Partner story
By Juan Pablo Ruiz and Felipe Estefan

Pulsante: Protecting civic space in Latin America

It was four o'clock in the afternoon when Dilan Cruz, a young man who was exercising his right to peaceful protest in Bogotá, was shot by an agent of ESMAD, Colombia’s Anti-Riot Mobile Squad. On November 25, 2019, after two days in intensive care, Dilan died. 

In Argentina, the murder of Chiara Páez at the hand of her boyfriend during an argument about whether to have the child they were expecting, triggered the Ni Una Menos movement in support of the legalization of abortion. In December of 2020, the country legalized abortion, after more than 30 years of rallies calling for the right to choose. 

Meanwhile in Mexico, practicing journalism is becoming increasingly risky. In the second year of President Lopez Obrador's administration, there were 692 attacks on journalists, 13% higher than the previous year, and half of these were executed by State agents. The issue has become more worrisome in the last two years with 17 journalists murdered in Mexico for doing their jobs.  

Civic space across Latin America is being threatened viciously. Increasingly, citizens are unable to participate in the decisions that impact their lives – this is particularly true for women and minorities, who have been historically and systematically excluded from decision-making processes. 

Civic empowerment of all citizens is an essential part of democracy, which is why Luminate, in collaboration with Avina and Open Society Foundations, created Pulsante last fall.

Pulsante is a regional fund that provides funding and support to organizations focused on amplifying historically underrepresented voices in democratic and electoral processes, promoting citizen participation and collective action, and protecting freedom of expression.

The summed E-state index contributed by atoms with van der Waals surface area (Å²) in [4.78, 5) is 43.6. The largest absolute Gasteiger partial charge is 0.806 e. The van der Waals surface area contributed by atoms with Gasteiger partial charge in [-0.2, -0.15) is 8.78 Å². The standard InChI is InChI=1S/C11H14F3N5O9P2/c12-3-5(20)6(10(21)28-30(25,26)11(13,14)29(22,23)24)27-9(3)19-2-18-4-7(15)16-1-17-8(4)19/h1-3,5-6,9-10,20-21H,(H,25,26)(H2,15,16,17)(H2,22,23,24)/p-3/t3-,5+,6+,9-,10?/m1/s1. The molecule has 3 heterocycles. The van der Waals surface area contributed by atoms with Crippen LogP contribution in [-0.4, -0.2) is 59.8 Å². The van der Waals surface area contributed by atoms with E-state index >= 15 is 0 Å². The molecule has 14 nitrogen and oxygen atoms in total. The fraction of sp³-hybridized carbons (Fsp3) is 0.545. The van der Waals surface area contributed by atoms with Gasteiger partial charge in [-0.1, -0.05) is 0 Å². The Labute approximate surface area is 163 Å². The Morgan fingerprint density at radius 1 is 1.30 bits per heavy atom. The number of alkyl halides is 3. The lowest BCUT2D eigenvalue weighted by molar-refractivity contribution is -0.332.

Pulsante is launching a Call for Applications for Civic Empowerment Organizations that will award $80,000 - $120,000 and strategic support for 18 months to selected organizations. These resources are intended for organizations that aim to expand civic space, empower an active citizenry, including traditionally excluded voices, and consequently, improve the quality of democracy in Latin America. The call for applications will be open until April 30, 2021.

In its previous iterations, the fund has supported over 45 civic engagement projects throughout Latin America. In Brazil, projects such as Liane and #MeRepresenta were key to increasing the political participation and representation of historically marginalized communities. In Argentina, Democracy OS has ensured that citizens have a voice, from participatory budgeting assemblies to elections. In Uruguay, Rio Abierto engaged citizens as part of legislative reforms. 

At a time in which civic space is being threatened in Latin America, we hope that Pulsante will support the champions of democracy in the region.